At 7km we hit the first aid station, a hike-in one that was fairly simple. I haven’t really figured out what to do at these stations so I just kind of stare at the selections and if my body craves anything I go for it.( In hindsight I should have more of a plan but I’ll get to that later) It was still early in the race and I had my own food so I had a couple of pretzel sticks and kept going. I was feeling great, and the trail levelled out and rolled through a mixed forest full of fall colours. As the trail gained elevation, the pack dispersed and I was running without anyone ahead or behind me for quite some distance. This is the part I enjoy about trail running the most. You can bask in solitude and the sounds of your breathing/steps but you do feel like you aren’t all alone if something goes awry. As the trail gained altitude it broke above tree line and became a rocky exposed slope. I had never run this side of Frosty before (our training run was an out and back on the Lightning Lake side) so I was actually quite surprised at how technical the trail got near the top. By now the  racers in front were visible again and at a walking pace clambering up the rocks to the summit. Mt Frosty was shrouded in mist and there was a cool wind coming down from the top. This is not a place I would want to be caught in during bad weather, so I was glad I had brought extra clothing (even if I didn’t need to use it). At the high point of the race, people were posing for photos in front of the signpost, so I snapped a quick photo and was on my way back down.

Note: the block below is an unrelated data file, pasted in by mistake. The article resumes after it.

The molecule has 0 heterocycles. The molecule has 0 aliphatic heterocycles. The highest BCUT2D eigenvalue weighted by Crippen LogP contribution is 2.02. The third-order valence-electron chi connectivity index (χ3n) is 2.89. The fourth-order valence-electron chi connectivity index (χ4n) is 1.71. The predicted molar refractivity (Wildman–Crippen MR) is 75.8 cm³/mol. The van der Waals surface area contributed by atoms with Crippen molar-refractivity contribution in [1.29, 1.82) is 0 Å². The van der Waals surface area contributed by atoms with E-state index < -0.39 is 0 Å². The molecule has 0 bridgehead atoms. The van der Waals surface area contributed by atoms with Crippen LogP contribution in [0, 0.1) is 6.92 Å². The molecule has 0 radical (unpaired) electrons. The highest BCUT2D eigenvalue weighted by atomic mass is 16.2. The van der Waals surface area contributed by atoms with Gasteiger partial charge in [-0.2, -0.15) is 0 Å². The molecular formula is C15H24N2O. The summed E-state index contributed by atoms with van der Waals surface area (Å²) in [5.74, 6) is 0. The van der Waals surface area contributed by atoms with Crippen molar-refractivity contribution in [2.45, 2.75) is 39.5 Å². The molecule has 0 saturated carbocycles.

Nearing the course high point: 2310m / 7600 ft
Nearing the course high point: 2310m / 7600 ft

Km 17-27 Back to reality, Oh, there goes gravity.